Harrow the Ninth by Tamsyn Muir

Harrow the Ninth by Tamsyn Muir

First of all Harrow is not an easy read. It's absolutely necessary to read Gideon the Ninth first then take a short break before reading this one. At least, I had to take a break. I tried going from one right into the other and found I wasn't quite ready to immerse in that world again, but maybe that's just me. It's a dark, tense world and the writing style is very distinct, which is both good in the fact that it makes it mysterious and memorable, but also meant I needed a breather. Harrow has become a lychtor, a superpowerful, immortal magical necromance knight to the Necrolord Prime, the Undying Emperor — we know that — probably. In the present, told in the second person, Harrow is having a tough time. While she is an amazing bone magician, she's finding the process of becoming a true lychtor difficult, if not impossible. Sadly enough, we have no Gideon here, just...
Read More
Gideon the Ninth by Tamsyn Muir

Gideon the Ninth by Tamsyn Muir

So I loved Gideon the Ninth. She sucked me right in with her attitude, her snarkiness, her sword. She's a fabulous character. She will tell the world she doesn't care, but at the same time is fiercely loyal and honestly cares about the other on this adventure. She is Cavalier to Harrowhark, Reverend Daughter of the Ninth House, ruler of their home planet. Harrowhark and the necromancer heirs of the other houses have all been brought Canaan House with possibility of becoming Lyctors, powerful, nearly immortal generals in the Emperor/God's army. Gideon the Ninth is maybe sci-fi. It takes place in space, there were a couple of space shuttles, but it is much more fantasy/horror. All the combat is hand to hand or with swords. Gideon and Harrowhark, her master/crush/frenemy, are exploring what basically a gothic space castle with skeleton servants and words written in blood that appear on the walls. Or maybe it's a murder mystery. The Emperor has...
Read More
Notes from the Burning Age by Claire North

Notes from the Burning Age by Claire North

Notes from the Burning Age takes place in a time after the world burned. The kakuy, spirits of earth, sky, water, became so enraged at our destruction of the environment that they burned and drowned us. Those who survived became more careful of how they use resources and honor and fear the kakuy. Some people, like Ven, study ancient texts, learning from them but also labeling violent and earth-damaging knowledge as heretical. But a war is coming, when some would use the secrets of the past for their own gain. Yes, this is speculative fiction, but at heart it's a spy thriller, a tightly plotted novel with memorable characters and plenty of twists and harrowing situations. The information is being gathered from the past, leading to translation issues, research espionage, and a situation where knowledge is power, and the war rests on who can control the most knowledge and use it most effectively. The relationships in the book are believable...
Read More
Thin Air by Richard K. Morgan

Thin Air by Richard K. Morgan

I tend to say I don't read a lot of sci-fi. That's probably not true. This is my 7th sci-fi book this year, which compared to the number of mysteries I've read is small but compared to the amount of sci-fi the average person reads is probably a lot. I do think when you're reviewing genre fiction it does matter how much you read. It affects your expectations, your familiarity with structures, how original the work seems, your enjoyment of the book. I guess that makes me a casual sci-fi reader. But Thin Air is not solely sci-fi. I'dsay its more noir with a sci-fi backdrop. Veil is our "detective," an outsider with an attitude who takes the job both because he needs the money and because his honest cop friend wants him to. We've got lots of violence and several sex scenes. We've got the dark underbelly of the city where everyone lives in shades of grey, where corruption runs...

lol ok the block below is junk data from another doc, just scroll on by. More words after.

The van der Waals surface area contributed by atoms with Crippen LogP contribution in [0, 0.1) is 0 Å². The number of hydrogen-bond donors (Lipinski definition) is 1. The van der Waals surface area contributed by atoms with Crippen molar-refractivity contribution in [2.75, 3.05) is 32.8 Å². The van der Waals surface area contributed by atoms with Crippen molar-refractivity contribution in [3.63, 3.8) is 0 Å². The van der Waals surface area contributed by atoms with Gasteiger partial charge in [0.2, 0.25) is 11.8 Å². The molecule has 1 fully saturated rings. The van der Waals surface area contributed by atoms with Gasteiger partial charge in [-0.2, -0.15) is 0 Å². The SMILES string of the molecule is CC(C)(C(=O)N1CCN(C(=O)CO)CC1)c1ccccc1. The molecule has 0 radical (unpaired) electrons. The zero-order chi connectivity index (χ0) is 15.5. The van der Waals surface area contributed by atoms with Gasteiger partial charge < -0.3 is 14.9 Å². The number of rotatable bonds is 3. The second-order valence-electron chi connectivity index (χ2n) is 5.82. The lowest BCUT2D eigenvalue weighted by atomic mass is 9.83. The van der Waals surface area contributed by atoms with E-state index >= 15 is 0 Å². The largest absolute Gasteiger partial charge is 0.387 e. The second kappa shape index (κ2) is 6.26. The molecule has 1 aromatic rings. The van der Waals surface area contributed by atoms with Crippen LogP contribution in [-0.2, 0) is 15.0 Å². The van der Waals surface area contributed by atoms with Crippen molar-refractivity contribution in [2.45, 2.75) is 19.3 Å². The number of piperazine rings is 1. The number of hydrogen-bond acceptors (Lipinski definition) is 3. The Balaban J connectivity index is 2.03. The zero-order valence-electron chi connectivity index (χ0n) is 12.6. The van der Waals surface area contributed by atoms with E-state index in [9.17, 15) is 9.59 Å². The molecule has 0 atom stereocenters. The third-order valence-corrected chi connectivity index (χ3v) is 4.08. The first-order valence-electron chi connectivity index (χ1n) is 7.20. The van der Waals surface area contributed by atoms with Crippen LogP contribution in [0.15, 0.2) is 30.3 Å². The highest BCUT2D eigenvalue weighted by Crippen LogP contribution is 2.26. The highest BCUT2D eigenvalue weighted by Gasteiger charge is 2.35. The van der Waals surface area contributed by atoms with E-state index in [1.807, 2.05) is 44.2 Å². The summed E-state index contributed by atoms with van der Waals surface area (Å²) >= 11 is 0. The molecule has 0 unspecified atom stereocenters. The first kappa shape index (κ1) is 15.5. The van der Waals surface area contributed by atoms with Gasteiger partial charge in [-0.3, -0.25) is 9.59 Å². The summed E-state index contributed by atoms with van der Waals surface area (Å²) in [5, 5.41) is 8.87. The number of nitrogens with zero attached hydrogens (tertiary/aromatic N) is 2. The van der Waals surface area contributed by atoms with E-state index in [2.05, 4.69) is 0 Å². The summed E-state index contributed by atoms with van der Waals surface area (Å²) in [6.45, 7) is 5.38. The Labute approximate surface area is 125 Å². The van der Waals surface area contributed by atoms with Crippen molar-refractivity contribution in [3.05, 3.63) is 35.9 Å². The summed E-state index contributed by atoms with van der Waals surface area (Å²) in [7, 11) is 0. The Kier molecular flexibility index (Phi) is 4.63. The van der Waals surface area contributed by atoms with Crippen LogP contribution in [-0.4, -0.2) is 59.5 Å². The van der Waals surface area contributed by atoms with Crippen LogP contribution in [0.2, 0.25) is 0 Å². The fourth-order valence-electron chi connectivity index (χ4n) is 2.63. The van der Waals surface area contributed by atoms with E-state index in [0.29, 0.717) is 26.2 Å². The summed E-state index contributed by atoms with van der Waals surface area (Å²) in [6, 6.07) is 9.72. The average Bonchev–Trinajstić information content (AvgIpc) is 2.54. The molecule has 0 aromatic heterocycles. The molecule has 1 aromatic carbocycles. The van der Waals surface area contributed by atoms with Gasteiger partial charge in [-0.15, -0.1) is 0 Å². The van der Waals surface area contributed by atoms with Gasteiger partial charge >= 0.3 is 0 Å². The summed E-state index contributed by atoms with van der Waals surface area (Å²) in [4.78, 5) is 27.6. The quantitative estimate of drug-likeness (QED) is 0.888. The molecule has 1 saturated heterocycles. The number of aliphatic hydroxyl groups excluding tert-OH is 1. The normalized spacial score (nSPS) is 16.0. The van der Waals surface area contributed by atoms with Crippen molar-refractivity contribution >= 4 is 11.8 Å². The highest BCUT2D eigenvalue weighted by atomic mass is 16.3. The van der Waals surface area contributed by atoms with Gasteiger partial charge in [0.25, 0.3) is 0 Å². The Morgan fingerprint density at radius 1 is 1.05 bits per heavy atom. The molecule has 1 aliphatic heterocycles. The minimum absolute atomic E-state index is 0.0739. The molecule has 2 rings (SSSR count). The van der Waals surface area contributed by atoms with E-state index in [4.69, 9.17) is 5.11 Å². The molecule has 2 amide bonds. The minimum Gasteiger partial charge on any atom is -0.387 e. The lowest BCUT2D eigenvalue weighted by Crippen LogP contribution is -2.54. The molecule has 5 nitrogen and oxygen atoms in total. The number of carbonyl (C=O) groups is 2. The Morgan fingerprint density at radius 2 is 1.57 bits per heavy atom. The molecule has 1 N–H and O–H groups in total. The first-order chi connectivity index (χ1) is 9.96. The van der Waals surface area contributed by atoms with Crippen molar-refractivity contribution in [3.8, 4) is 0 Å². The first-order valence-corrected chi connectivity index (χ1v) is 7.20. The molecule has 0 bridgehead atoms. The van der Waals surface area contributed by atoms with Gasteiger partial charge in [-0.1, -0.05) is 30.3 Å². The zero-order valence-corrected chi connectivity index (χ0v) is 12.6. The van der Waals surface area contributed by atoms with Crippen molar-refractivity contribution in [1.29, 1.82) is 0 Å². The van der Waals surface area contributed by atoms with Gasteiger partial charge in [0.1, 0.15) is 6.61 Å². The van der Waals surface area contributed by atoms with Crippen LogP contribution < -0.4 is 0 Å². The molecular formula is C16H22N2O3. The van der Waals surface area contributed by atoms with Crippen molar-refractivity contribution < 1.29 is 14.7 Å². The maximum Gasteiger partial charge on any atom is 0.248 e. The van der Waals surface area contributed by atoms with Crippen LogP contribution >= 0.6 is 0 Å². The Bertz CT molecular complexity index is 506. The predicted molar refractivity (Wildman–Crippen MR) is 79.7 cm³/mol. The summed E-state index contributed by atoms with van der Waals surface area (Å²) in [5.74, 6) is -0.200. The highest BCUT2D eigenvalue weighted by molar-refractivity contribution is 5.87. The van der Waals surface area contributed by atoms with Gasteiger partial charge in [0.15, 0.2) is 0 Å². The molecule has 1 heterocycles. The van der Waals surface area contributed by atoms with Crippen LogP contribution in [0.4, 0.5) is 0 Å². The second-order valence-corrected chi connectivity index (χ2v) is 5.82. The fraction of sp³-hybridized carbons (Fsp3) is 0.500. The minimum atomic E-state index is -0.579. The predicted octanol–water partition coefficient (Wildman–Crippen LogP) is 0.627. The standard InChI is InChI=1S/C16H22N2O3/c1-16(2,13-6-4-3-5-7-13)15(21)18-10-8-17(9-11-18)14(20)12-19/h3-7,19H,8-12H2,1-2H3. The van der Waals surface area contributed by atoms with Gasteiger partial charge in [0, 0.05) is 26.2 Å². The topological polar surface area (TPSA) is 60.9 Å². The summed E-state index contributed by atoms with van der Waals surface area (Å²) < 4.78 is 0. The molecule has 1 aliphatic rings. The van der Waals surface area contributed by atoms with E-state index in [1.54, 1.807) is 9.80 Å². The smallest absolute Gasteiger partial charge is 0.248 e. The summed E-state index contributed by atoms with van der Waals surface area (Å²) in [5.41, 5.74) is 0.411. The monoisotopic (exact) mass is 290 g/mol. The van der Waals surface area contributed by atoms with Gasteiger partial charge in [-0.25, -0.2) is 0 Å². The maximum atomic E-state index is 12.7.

Read More
The 22 Murders of Madison May by Max Barry

The 22 Murders of Madison May by Max Barry

The 22 Murders of Madison May has a great concept. A lone killer is stalking one woman through multiple words, killing her every time she doesn't live up to his idea of the perfect Madison. A group of other individuals, including the mysterious Hugo, is also moving across worlds, kind of in search of the perfect world, maybe. The group's motives weren't quite clear to me, but it was obvious that the killer is messing up their plans too. Felicity Staples is a newspaper reporter in New York when she discovers that multiverses exist and that Madison May is a murder target in every one of them. Felicity and Hugo move from world to world to stop the killer. Madison May, depending on which world, is an actress, a real estate agent, a weather girl, a student, etc, but she always ends up dead. And the same man always kills her. But the differences, similarities, and twists in the worlds keep...
Read More

Consider Phlebas by Iain M. Banks

I don't really have much to say about Consider Phlebas. It's fun and the plot keeps moving forward. At the same time, the story is rather small for the length of the book, Yeah, there are sidequests that fill out time and give interesting peeks into the world, but the basic race to find the Mind is a lot of lead up to a bit of a letdown. The characters are morally grey, a bit of good and bad and a lot of violence. But don't get too attached to any of them. I guess I want a happy ending, even in my space operas, and this didn't provide one. I guess the Culture novels each pretty much work as stand alones. I'll probably read The Player of Games, #2, but I don't know that Banks will become a favorite author. ...
Read More